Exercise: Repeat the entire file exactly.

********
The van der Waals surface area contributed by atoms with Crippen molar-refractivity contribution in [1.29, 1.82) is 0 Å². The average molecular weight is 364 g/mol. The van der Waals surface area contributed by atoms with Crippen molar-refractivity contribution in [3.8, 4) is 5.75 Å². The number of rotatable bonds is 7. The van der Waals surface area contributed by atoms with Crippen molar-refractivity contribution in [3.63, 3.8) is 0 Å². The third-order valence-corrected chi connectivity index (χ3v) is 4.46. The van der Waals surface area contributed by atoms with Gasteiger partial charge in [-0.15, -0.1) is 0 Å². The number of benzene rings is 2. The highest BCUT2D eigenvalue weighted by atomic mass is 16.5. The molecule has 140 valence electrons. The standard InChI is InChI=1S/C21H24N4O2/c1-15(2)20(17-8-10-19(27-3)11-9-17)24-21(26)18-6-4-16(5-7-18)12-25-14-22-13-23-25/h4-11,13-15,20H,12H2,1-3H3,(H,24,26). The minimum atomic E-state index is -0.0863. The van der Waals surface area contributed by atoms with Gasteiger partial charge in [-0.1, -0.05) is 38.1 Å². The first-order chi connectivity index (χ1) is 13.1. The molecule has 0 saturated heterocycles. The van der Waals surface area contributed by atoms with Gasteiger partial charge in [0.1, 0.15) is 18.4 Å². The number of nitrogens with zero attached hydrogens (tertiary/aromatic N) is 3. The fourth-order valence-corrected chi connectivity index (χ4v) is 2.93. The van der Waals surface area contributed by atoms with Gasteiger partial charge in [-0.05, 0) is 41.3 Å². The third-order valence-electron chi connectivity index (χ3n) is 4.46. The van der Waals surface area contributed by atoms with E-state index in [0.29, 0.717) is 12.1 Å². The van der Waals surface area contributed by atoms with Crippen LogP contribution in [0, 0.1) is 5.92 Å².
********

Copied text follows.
The van der Waals surface area contributed by atoms with Crippen molar-refractivity contribution in [1.29, 1.82) is 0 Å². The average molecular weight is 364 g/mol. The van der Waals surface area contributed by atoms with Crippen molar-refractivity contribution in [3.8, 4) is 5.75 Å². The number of rotatable bonds is 7. The van der Waals surface area contributed by atoms with Crippen molar-refractivity contribution in [3.63, 3.8) is 0 Å². The third-order valence-corrected chi connectivity index (χ3v) is 4.46. The van der Waals surface area contributed by atoms with Gasteiger partial charge in [-0.15, -0.1) is 0 Å². The number of benzene rings is 2. The highest BCUT2D eigenvalue weighted by atomic mass is 16.5. The molecule has 140 valence electrons. The standard InChI is InChI=1S/C21H24N4O2/c1-15(2)20(17-8-10-19(27-3)11-9-17)24-21(26)18-6-4-16(5-7-18)12-25-14-22-13-23-25/h4-11,13-15,20H,12H2,1-3H3,(H,24,26). The minimum atomic E-state index is -0.0863. The van der Waals surface area contributed by atoms with Gasteiger partial charge in [-0.1, -0.05) is 38.1 Å². The first-order chi connectivity index (χ1) is 13.1. The molecule has 0 saturated heterocycles. The van der Waals surface area contributed by atoms with Gasteiger partial charge in [0.1, 0.15) is 18.4 Å². The number of nitrogens with zero attached hydrogens (tertiary/aromatic N) is 3. The fourth-order valence-corrected chi connectivity index (χ4v) is 2.93. The van der Waals surface area contributed by atoms with Gasteiger partial charge in [-0.05, 0) is 41.3 Å². The third-order valence-electron chi connectivity index (χ3n) is 4.46. The van der Waals surface area contributed by atoms with E-state index in [0.29, 0.717) is 12.1 Å². The van der Waals surface area contributed by atoms with Crippen LogP contribution in [0, 0.1) is 5.92 Å².